Pete Ward has an essay here on the nature of celebrity in culture and missiological implications. There are some interesting points raised and I value several of the observations and critic of celebrity as an entity. However when it comes to exploring the missional nature it is again theologically/missionally conservative, and IMHO falls far short of genuine missional application. His section on Beyond Functional Equivalence is well written but is rooted in a quasi imperialistic approach to missional engagement masquerading as a radical movement. Pete suggests we must “take this capital into account” and whilst he recognises the “contested meanings” around celebrity provide a fruitful area for engagement it is very much on re-interpretative terms rather than from any position of powerlessness or that our doctrines could be wrong and need re-interpreting through genuine dialogue with the people shaped by the culture.
I am not arguing all culture is good, but equally neither is all doctrine. I simply want to hold the culture with the reverence it is due and as an equal partner with the bible and tradition in the “contested” space that non imperialistic mission should inhabit.
I hope the book that is due to follow the article will address some of these issues, but I wonder if there is an inherent imperialism or notion that we have our doctrines right, rooted in the theological or publishing culture that would never let a book like this get written. As underlying any text would be the need for an heretical imperative as that is part of what enables real dialogue in the contested space of missional engagement.
NB This may not make much sense as words are problematic.
Often people talk about awareness in mission, the need to be open to what God is doing, and this is critical. However this a part of the process, and we need to discover a place of awareness. Without sounding too much like an old duffer, when I was younger, practicing the spiritual disciplines of silence, different prayer forms and awareness exercises was a key in helping me tune into what G-D what doing on the streets. Like any muscle it needed training and exercise. However the process became too important and I found my self looking for acts of kindness, giving or love etc and it was spotting these that tuned me into the recognition that we were in a thin place, where heaven and earth seemed closer. More recently I have found I needed to practice inhabiting the thin place in the whole of life, slowly I have begun to learn to tune into seeing Jesus in both the act and the person. It is like the difference from being aware you are walking on thin ice and so watching for every step, to simply being in tune with the ice that you walk on so you spend less time watching your step but feel the environment with all your senses.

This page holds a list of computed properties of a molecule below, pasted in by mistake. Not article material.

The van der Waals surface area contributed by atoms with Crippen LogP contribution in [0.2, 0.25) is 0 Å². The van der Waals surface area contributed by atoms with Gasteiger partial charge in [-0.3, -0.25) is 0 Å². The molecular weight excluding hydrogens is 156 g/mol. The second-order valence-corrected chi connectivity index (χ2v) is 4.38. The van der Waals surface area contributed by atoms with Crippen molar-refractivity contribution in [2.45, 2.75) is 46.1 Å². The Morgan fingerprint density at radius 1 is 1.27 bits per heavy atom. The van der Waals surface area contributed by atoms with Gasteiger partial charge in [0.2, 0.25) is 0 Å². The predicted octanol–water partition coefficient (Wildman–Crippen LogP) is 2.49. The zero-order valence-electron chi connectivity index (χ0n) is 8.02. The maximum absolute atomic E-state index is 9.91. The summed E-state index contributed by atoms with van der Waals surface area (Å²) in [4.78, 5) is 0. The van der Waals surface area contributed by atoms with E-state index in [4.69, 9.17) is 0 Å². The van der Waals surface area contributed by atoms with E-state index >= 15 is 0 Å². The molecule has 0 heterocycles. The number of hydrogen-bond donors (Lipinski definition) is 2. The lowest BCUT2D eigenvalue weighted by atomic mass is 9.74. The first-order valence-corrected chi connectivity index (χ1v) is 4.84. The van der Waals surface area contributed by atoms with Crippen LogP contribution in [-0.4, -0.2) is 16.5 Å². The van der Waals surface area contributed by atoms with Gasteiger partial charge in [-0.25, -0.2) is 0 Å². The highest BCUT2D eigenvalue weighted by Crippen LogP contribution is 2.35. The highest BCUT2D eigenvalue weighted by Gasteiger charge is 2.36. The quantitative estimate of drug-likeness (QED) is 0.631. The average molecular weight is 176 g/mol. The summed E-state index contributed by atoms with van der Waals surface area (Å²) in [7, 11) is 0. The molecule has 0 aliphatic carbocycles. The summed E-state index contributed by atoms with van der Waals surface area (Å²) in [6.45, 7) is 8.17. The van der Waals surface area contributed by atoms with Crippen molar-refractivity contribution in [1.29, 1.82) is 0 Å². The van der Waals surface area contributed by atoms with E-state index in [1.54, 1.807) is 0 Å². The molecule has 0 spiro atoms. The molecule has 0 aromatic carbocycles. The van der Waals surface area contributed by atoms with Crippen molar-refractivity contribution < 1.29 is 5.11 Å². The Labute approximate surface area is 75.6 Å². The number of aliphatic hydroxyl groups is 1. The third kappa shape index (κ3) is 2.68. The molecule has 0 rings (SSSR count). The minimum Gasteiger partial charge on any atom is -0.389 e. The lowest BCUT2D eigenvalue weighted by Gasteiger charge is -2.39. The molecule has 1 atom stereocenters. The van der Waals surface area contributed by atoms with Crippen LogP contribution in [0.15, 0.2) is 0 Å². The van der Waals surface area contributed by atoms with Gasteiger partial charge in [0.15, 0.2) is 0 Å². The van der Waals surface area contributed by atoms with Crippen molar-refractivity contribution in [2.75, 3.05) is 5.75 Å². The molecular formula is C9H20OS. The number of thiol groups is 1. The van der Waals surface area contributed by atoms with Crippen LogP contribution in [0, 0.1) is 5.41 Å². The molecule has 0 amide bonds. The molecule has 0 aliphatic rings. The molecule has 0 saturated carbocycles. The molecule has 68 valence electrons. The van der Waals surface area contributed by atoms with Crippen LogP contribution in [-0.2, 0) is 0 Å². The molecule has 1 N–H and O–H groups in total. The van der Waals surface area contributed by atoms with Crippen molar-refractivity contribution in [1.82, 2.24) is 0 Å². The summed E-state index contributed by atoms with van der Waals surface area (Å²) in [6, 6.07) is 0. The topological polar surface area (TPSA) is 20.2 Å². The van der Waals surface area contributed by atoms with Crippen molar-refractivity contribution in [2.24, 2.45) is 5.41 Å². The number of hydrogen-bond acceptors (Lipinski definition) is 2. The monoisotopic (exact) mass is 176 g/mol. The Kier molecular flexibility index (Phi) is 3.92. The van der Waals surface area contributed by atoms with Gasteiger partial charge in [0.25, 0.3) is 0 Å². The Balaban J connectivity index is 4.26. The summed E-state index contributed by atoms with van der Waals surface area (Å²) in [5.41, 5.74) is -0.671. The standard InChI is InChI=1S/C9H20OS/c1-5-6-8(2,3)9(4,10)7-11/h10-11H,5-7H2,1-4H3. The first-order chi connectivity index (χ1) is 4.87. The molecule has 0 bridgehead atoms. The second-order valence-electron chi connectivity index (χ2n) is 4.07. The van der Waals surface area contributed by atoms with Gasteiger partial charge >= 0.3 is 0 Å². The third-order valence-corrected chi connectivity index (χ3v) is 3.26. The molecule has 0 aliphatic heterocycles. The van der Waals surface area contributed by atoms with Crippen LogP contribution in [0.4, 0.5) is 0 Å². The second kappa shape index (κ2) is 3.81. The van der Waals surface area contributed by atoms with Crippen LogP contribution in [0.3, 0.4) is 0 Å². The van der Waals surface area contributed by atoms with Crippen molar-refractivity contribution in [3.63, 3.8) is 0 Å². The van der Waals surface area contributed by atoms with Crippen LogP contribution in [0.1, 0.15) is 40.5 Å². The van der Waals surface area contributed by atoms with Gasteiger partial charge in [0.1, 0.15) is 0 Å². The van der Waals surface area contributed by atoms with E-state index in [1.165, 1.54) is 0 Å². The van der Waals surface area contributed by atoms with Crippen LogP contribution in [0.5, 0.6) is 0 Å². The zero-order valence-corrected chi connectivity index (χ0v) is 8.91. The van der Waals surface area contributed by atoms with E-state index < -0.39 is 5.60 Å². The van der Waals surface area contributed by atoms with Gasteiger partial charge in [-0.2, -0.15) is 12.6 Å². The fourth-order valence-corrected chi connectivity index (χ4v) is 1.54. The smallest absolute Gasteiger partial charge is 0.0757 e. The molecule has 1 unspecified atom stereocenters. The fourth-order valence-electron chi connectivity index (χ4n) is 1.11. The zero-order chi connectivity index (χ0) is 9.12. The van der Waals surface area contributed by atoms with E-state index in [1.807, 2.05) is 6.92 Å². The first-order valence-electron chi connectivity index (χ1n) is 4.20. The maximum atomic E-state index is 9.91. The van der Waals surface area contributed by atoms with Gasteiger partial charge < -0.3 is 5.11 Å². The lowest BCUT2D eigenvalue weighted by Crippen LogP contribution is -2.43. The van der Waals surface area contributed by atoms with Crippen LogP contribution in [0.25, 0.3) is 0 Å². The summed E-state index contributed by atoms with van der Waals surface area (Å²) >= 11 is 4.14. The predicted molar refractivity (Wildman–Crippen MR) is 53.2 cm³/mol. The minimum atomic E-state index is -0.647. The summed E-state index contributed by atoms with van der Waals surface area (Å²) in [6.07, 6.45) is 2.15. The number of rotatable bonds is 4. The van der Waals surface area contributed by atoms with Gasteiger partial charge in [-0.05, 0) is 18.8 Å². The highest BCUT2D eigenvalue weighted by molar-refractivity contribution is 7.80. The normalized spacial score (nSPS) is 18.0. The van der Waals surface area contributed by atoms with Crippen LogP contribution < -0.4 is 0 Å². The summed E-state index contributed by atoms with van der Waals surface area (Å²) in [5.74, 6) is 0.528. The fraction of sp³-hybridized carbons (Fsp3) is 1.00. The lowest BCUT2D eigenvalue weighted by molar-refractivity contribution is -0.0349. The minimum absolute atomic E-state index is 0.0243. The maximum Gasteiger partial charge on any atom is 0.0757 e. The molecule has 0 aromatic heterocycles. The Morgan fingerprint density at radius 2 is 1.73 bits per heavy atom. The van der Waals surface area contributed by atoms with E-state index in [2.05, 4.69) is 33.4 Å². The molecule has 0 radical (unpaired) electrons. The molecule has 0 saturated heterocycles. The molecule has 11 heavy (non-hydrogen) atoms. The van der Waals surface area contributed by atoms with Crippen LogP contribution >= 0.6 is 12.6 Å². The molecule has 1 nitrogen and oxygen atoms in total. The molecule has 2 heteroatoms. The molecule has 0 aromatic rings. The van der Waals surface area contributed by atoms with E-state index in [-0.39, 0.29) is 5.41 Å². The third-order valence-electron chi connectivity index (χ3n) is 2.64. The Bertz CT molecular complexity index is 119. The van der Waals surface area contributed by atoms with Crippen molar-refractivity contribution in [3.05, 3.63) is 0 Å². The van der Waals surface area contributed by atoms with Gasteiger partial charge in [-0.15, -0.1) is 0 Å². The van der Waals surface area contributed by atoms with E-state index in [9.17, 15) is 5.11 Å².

Last week on visiting some of the great projects around, we went walkabout. On encountering a group one guy the workers knew was homeless, so they checked to see how he was doing. As they chatted over the income support forms another in the group reached across and gave the guy a chocolate bar. He wasn’t sharing a piece because he was eating a bar himself, but simply a response, a seemingly random act. The guy was homeless simply said thanks stuck it in his pocket for later and continued to work on the forms.
I felt christ in the workers, both young people, the sacred space and the well know chocolate bar but I knew we were in a thin place the moment I parked the car and hour or so before the encounter.
So if we have thought about some of the blocks how do we develop the missional imagination. Most people realise the need to do something different as they recognise that what they have been doing doesn’t cut it anymore or their faith is maturing towards or beyond owned faith. Often there is a deconstruction process – where the ambiguity of faith is presented and the gray areas expanded, this then enables us, when we start to deconstruct enables the move from certainty towards mystery. As we recognise and encounter the mystery at the heart of faith we find a freedom to re-imagine our faith, encounter G-D rather than the God we have created in our own image, and this gives us space and inner permission to experiment.